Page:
Tim Kirk sets the cat among the Margaret River pigeons here. There is an utterly symbiotic and synergistic union between the deliciously ripe and sweet red and black fruits of the long, medium-bodied palate.
Tim Kirk sets the cat among the Margaret River pigeons
High-quality French oak does the job expected of it, but doesn't seek the limelight any more than the tannins.
The oak seems fairly showy at first but it more or less settles. In any case this is a wine destined for the mid-to-long-haul and so, duly, oak isn’t going to be an issue. More important is the flush of fruit and herb, the fine web of tannin, the olive notes, the composure of the finish.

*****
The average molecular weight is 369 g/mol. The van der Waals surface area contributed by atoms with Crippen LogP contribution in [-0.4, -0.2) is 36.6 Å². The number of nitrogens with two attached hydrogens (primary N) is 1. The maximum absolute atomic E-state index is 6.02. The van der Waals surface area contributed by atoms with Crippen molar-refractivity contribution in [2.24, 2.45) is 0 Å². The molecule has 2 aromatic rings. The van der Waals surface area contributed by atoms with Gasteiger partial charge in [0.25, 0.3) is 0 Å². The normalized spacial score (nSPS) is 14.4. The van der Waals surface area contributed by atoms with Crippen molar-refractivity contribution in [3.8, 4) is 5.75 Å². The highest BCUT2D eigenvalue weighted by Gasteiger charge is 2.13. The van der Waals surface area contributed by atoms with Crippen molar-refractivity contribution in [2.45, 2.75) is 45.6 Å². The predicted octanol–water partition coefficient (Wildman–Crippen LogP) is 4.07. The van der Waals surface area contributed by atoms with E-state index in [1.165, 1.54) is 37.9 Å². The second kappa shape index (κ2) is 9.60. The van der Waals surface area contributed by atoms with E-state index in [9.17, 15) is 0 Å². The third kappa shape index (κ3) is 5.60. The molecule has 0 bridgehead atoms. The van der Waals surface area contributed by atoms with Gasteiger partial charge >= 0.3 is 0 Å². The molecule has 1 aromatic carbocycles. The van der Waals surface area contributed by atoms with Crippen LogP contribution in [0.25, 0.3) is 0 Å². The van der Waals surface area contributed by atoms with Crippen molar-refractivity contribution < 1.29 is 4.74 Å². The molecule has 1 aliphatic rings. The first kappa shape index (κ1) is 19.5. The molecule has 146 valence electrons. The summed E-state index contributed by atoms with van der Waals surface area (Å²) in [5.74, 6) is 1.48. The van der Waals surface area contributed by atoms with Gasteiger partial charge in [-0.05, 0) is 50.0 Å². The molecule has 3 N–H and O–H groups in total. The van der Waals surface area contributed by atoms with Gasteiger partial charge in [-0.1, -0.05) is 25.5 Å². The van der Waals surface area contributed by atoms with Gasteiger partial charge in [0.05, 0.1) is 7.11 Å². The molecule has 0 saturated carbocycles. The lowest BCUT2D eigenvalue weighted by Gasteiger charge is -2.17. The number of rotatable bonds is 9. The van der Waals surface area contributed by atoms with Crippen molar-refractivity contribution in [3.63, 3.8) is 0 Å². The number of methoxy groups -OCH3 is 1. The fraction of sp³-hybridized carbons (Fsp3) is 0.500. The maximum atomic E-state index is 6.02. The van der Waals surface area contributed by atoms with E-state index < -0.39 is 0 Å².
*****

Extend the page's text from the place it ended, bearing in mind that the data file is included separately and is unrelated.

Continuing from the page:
It’s a modern, mid-weight Claret style of red
spectacularly unspectacular, if that makes sense; it’s a reassuring kind of wine. You can pop it in the cellar and know that it will perform well.